“Cam’s bettin’ the house on me” declares Juelz Santana on
Diplomatic Immunity’s “Ground Zero.” So given that disclosure,
don’t be surprised to see Cam’ron out on the streets soon.

Zac Peskowitz

Juelz, much like the other Diplomats – Cam, Jimmy Jones and
Freeky Zeeky – doesn’t flow well, and Immunity is a showcase of
impressive production, horrible rhyming and amazing stupidity that
would be funnier were it not obvious that the Diplomats thoroughly
buy into all the drivel that so readily flows out of their mouths.
The album’s glorification of the asinine commences from its outset,
“Un Casa,” a song on which a character of the same name shouts out
“Taliban, bitch.” Absolutely stunning.

From there, the record’s verses never improve as the nuggets of
ignorance pile up, and many listeners may grow frustrated knowing
that a major label actually allowed this album’s creation and
dissemination. Through the persistent shouts to the Dip Set
Taliban, incessant boasts about preeminent drug slangin’, and
moronic invocations of the 9/11 tragedy, the Diplomats redefine
“vacuous” and “worthless.” Their preoccupation with Sept. 11 is
almost offensive given the meaningless context they construct
around the subject.

Such lyrical ineptitude is also unworthy of the fine beats that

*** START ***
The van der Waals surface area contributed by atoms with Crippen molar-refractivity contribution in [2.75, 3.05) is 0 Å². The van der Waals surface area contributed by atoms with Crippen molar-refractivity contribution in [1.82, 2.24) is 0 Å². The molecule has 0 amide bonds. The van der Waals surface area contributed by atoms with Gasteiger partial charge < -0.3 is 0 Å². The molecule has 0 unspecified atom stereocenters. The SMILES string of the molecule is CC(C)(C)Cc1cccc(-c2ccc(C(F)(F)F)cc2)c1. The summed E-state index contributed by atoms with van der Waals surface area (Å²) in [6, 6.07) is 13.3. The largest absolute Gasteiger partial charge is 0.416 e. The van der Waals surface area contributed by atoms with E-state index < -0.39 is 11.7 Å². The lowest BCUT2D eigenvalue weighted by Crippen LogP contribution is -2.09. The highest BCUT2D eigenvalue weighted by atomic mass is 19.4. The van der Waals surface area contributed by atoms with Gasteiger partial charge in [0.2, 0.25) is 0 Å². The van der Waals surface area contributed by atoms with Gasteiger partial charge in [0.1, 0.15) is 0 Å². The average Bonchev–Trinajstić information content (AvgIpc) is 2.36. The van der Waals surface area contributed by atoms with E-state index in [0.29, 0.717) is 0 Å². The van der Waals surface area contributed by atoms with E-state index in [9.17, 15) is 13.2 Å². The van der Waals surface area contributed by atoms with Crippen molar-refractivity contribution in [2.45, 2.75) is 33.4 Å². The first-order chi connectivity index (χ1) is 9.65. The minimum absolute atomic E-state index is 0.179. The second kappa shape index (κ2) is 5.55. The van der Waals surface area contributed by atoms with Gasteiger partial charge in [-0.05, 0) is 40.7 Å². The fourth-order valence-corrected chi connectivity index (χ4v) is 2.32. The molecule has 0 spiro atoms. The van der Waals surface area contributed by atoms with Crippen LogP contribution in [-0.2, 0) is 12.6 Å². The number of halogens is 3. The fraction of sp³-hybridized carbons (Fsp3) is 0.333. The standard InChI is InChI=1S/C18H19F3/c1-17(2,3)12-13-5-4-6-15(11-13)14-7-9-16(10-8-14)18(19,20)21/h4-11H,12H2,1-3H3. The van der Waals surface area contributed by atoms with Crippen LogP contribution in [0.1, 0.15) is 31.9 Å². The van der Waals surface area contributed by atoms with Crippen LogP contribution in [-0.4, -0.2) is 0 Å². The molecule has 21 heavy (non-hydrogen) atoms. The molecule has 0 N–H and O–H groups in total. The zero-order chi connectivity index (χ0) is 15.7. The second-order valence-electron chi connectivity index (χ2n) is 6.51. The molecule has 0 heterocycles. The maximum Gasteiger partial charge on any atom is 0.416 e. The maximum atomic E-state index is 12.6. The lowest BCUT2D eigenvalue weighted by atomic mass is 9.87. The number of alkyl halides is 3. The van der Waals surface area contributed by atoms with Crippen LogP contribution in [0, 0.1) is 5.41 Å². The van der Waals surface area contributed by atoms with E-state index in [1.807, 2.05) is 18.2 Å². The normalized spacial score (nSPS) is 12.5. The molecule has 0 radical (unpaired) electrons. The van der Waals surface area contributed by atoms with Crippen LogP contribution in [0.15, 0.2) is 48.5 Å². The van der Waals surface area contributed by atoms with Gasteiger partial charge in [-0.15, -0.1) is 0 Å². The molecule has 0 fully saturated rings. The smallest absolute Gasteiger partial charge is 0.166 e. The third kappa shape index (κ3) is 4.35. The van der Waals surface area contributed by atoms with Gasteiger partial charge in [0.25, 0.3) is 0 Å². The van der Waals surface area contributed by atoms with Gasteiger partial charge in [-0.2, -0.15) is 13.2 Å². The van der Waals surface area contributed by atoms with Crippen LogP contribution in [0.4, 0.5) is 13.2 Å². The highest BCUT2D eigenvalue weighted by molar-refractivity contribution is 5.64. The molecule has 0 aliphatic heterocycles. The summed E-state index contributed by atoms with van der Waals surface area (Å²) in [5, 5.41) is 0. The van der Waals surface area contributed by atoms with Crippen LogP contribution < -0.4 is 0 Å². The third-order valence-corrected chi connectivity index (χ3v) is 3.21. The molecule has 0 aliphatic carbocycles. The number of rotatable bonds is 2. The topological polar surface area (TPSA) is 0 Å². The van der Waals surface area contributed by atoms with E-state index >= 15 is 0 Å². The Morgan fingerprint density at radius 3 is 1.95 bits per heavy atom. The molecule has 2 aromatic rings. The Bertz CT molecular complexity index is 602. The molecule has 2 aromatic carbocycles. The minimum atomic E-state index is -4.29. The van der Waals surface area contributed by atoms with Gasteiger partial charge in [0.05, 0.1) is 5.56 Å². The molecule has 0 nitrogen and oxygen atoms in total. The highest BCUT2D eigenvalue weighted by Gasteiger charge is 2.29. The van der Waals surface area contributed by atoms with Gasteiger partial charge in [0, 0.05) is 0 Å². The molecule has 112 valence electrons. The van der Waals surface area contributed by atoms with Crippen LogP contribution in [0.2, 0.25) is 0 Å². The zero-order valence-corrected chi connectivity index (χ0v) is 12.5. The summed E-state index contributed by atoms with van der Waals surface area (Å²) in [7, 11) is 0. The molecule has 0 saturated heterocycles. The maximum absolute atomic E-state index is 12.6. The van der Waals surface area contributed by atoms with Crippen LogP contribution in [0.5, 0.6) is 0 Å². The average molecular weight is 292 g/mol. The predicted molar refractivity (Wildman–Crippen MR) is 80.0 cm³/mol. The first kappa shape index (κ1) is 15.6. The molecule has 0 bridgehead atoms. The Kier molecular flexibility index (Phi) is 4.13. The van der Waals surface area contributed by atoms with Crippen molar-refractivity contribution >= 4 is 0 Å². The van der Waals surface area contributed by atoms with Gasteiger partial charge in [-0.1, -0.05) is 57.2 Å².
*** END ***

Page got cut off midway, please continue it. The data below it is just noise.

the Diplomats “rhyme” over. A sample-driven double album, Immunity
gets excellent productions from a smattering of producers including
Roc-a-fella standbys Kanye West and Just Blaze and newer beatsmiths
like Heatmakerz. The wide sampling of beat makers lends the record
a varied tone, something necessary given this release’s bloated
track listing. Unmistakably, the LP should have been a single disc,
yet the extended length allows listeners to hear all manners of
sample styles, from the rock of “Built This City” to the soul of
“Who I Am.” The production display can be engaging, and among the
better beats are Spike n’ Jamahl’s “Ground Zero,” Hiroshima’s “The
First” and the Heatmakerz’s “Dip Set Anthem.”

The puerile Diplomats habitually ruin such fine beats, though.
“I Love You” epitomizes this problem, and those who pay attention
to Juelz on the track will invariably shake their heads having
heard one of the worst recorded verses in some time: He doesn’t
actually rhyme and commonly addresses that problem by using the
same word repeatedly.

At the beginning of this record, Cam and Casa waste studio time
incessantly asking each other “What’s really good?” By the album’s
conclusion, it’s clear that the answer is the record’s beats, but
not the Diplomats.

2 1/2 Stars

 

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